Gogo is the inflight internet company whose worldwide inflight Wi-Fi services have made internet and video entertainment a regular part of flying. To provide connectivity on the flight, Gogo installs equipment on the aircraft, which when breaks, is replaced by the maintenance crew and sent to Gogo’s testing facility. Sometimes when this equipment is tested at the test bench, no faults are found with it. Based on the data (airborne logs) we have access to, we devised a method to identify which devices are truly broken/need replacement and validated it with real-cases by conducting a proof of concept. In the process, we built a fault isolation tree that recommends specific actions to be performed by the field technicians. To put this process into production, we built a cloud based solution that allows the technicians to answer a series of questions based on the data presented to them and presents recommendations based on their selections. Building this solution included identifying several data sources that contains information about different attributes of the tail, setting up a data pipeline in the AWS cloud to build features that were part of the fault isolation tree and creating reports to expose the data. We are also exploring the opportunity of automating this solution by applying machine learning techniques like Bayesian belief networks. From this talk, the audience will not only take away how to provide a solution to a real-world business problem but also learn the importance of identifying the right metrics and following a consistent approach to provide value to the business.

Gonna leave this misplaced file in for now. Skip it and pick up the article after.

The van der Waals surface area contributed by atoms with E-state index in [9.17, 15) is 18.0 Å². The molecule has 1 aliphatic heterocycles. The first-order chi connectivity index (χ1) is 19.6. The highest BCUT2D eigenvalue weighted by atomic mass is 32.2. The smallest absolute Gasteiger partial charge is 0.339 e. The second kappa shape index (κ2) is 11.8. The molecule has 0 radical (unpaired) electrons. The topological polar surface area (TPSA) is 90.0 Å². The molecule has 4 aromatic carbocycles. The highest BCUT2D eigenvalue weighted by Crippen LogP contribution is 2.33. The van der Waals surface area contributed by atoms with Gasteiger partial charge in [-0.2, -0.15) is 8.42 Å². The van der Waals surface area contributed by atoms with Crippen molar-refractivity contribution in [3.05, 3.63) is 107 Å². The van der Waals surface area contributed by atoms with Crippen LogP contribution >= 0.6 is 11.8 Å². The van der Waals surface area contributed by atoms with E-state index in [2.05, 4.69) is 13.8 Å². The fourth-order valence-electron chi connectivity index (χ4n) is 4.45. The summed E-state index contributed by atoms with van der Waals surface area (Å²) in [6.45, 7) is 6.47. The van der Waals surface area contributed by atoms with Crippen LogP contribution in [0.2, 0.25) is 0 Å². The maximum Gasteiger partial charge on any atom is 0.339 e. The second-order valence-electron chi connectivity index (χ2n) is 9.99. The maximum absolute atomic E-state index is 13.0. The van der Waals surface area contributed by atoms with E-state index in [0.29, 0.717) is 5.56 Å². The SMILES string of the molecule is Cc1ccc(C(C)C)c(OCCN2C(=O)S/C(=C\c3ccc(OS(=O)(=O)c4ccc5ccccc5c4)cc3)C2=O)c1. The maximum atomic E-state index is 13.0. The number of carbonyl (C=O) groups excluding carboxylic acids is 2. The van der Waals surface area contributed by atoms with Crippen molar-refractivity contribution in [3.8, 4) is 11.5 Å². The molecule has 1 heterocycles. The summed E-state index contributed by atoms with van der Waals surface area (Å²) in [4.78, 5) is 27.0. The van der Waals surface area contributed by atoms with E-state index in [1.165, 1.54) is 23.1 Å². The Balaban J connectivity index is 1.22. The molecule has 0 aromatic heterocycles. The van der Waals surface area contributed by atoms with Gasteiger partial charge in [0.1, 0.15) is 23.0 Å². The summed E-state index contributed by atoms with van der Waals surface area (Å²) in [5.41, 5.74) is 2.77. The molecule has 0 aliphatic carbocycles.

As data science teams scale, they're constantly generating new insights and knowledge that aren’t often adequately captured, stored, or leveraged. This leads to re-work and missed opportunities for research breakthroughs that frustrate data scientists and can tarnish the team's ability to make a business impact. The leaders of data science teams are tasked with building and retaining a team of rockstars, while implementing systems and processes that will help them deliver meaningful results at scale. They must figure out how to create a data science flywheel. In this panel, we will discuss best practices for instilling knowledge management into the data science team's culture. Attendees will leave with practical advice to help them build a team that accelerates its output with scale, rather than succumbing to complexity.